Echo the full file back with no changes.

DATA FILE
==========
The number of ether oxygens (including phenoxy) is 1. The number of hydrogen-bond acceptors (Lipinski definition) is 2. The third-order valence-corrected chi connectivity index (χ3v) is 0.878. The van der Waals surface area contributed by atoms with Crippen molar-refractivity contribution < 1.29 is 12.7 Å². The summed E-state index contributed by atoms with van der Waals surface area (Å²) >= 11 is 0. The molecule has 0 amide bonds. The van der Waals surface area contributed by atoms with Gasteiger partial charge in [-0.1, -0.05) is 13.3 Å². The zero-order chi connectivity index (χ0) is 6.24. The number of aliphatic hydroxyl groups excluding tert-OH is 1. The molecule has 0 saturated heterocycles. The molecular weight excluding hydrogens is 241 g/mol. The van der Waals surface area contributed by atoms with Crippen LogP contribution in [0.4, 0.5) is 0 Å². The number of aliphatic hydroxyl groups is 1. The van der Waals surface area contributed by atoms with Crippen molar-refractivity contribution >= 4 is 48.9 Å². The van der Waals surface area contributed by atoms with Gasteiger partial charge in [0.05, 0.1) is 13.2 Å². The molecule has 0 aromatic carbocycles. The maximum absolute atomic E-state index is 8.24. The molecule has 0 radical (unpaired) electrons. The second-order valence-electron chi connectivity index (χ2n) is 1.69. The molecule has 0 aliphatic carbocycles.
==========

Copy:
The number of ether oxygens (including phenoxy) is 1. The number of hydrogen-bond acceptors (Lipinski definition) is 2. The third-order valence-corrected chi connectivity index (χ3v) is 0.878. The van der Waals surface area contributed by atoms with Crippen molar-refractivity contribution < 1.29 is 12.7 Å². The summed E-state index contributed by atoms with van der Waals surface area (Å²) >= 11 is 0. The molecule has 0 amide bonds. The van der Waals surface area contributed by atoms with Gasteiger partial charge in [-0.1, -0.05) is 13.3 Å². The zero-order chi connectivity index (χ0) is 6.24. The number of aliphatic hydroxyl groups excluding tert-OH is 1. The molecule has 0 saturated heterocycles. The molecular weight excluding hydrogens is 241 g/mol. The van der Waals surface area contributed by atoms with Crippen LogP contribution in [0.4, 0.5) is 0 Å². The number of aliphatic hydroxyl groups is 1. The van der Waals surface area contributed by atoms with Crippen molar-refractivity contribution >= 4 is 48.9 Å². The van der Waals surface area contributed by atoms with Gasteiger partial charge in [0.05, 0.1) is 13.2 Å². The molecule has 0 aromatic carbocycles. The maximum absolute atomic E-state index is 8.24. The molecule has 0 radical (unpaired) electrons. The second-order valence-electron chi connectivity index (χ2n) is 1.69. The molecule has 0 aliphatic carbocycles.